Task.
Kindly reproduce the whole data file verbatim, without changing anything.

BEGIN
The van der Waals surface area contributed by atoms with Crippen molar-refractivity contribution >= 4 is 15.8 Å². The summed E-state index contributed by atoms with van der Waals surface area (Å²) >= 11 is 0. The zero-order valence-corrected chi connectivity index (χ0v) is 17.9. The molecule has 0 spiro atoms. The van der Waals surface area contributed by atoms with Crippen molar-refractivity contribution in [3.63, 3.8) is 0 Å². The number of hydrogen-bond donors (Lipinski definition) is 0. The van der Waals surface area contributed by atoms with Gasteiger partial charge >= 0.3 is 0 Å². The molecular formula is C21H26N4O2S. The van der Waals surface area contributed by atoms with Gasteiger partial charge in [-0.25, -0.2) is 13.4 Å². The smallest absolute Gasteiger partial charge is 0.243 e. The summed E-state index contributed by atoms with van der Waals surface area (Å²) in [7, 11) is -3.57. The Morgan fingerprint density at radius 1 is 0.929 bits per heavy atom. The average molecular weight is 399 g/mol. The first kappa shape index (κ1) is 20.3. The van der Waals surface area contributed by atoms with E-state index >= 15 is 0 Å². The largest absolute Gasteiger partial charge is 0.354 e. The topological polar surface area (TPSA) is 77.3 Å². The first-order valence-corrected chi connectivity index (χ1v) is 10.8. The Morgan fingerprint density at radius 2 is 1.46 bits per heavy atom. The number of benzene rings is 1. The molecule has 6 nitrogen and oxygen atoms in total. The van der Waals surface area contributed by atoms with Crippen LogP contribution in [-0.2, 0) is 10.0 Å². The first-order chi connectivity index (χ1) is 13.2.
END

The van der Waals surface area contributed by atoms with Crippen molar-refractivity contribution >= 4 is 15.8 Å². The summed E-state index contributed by atoms with van der Waals surface area (Å²) >= 11 is 0. The zero-order valence-corrected chi connectivity index (χ0v) is 17.9. The molecule has 0 spiro atoms. The van der Waals surface area contributed by atoms with Crippen molar-refractivity contribution in [3.63, 3.8) is 0 Å². The number of hydrogen-bond donors (Lipinski definition) is 0. The van der Waals surface area contributed by atoms with Gasteiger partial charge >= 0.3 is 0 Å². The molecular formula is C21H26N4O2S. The van der Waals surface area contributed by atoms with Gasteiger partial charge in [-0.25, -0.2) is 13.4 Å². The smallest absolute Gasteiger partial charge is 0.243 e. The summed E-state index contributed by atoms with van der Waals surface area (Å²) in [7, 11) is -3.57. The Morgan fingerprint density at radius 1 is 0.929 bits per heavy atom. The average molecular weight is 399 g/mol. The first kappa shape index (κ1) is 20.3. The van der Waals surface area contributed by atoms with E-state index >= 15 is 0 Å². The largest absolute Gasteiger partial charge is 0.354 e. The topological polar surface area (TPSA) is 77.3 Å². The first-order valence-corrected chi connectivity index (χ1v) is 10.8. The Morgan fingerprint density at radius 2 is 1.46 bits per heavy atom. The number of benzene rings is 1. The molecule has 6 nitrogen and oxygen atoms in total. The van der Waals surface area contributed by atoms with Crippen LogP contribution in [-0.2, 0) is 10.0 Å². The first-order chi connectivity index (χ1) is 13.2.